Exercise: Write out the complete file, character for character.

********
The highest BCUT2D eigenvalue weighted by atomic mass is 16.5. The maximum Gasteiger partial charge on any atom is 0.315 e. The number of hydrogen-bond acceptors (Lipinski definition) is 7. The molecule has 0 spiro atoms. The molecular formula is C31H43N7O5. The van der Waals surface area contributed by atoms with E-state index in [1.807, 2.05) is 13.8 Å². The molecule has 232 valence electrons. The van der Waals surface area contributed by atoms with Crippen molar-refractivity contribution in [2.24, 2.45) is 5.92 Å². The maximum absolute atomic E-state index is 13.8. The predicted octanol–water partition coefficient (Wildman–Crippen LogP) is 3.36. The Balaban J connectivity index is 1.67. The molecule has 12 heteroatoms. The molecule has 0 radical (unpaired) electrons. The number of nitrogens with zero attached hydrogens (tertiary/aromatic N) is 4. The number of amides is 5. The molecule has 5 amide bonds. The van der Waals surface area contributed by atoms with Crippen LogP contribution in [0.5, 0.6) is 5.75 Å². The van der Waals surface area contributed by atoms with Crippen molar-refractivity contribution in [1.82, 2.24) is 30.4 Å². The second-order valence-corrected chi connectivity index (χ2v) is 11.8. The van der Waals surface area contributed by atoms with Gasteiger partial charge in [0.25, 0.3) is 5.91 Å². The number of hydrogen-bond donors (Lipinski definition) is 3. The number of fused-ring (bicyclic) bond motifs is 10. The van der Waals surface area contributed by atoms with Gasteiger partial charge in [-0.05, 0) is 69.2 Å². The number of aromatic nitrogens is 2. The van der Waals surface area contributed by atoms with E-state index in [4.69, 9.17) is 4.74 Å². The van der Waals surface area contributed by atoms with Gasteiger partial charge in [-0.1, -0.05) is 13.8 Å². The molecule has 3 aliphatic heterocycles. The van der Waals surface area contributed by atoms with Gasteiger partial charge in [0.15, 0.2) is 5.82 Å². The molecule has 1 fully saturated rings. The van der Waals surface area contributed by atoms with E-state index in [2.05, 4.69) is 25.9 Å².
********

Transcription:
The highest BCUT2D eigenvalue weighted by atomic mass is 16.5. The maximum Gasteiger partial charge on any atom is 0.315 e. The number of hydrogen-bond acceptors (Lipinski definition) is 7. The molecule has 0 spiro atoms. The molecular formula is C31H43N7O5. The van der Waals surface area contributed by atoms with E-state index in [1.807, 2.05) is 13.8 Å². The molecule has 232 valence electrons. The van der Waals surface area contributed by atoms with Crippen molar-refractivity contribution in [2.24, 2.45) is 5.92 Å². The maximum absolute atomic E-state index is 13.8. The predicted octanol–water partition coefficient (Wildman–Crippen LogP) is 3.36. The Balaban J connectivity index is 1.67. The molecule has 12 heteroatoms. The molecule has 0 radical (unpaired) electrons. The number of nitrogens with zero attached hydrogens (tertiary/aromatic N) is 4. The number of amides is 5. The molecule has 5 amide bonds. The van der Waals surface area contributed by atoms with Crippen LogP contribution in [0.5, 0.6) is 5.75 Å². The van der Waals surface area contributed by atoms with Crippen molar-refractivity contribution in [1.82, 2.24) is 30.4 Å². The second-order valence-corrected chi connectivity index (χ2v) is 11.8. The van der Waals surface area contributed by atoms with Gasteiger partial charge in [0.25, 0.3) is 5.91 Å². The number of hydrogen-bond donors (Lipinski definition) is 3. The number of fused-ring (bicyclic) bond motifs is 10. The van der Waals surface area contributed by atoms with Gasteiger partial charge in [-0.05, 0) is 69.2 Å². The number of aromatic nitrogens is 2. The van der Waals surface area contributed by atoms with E-state index in [4.69, 9.17) is 4.74 Å². The van der Waals surface area contributed by atoms with Gasteiger partial charge in [-0.1, -0.05) is 13.8 Å². The molecule has 3 aliphatic heterocycles. The van der Waals surface area contributed by atoms with Gasteiger partial charge in [0.15, 0.2) is 5.82 Å². The molecule has 1 fully saturated rings. The van der Waals surface area contributed by atoms with E-state index in [2.05, 4.69) is 25.9 Å².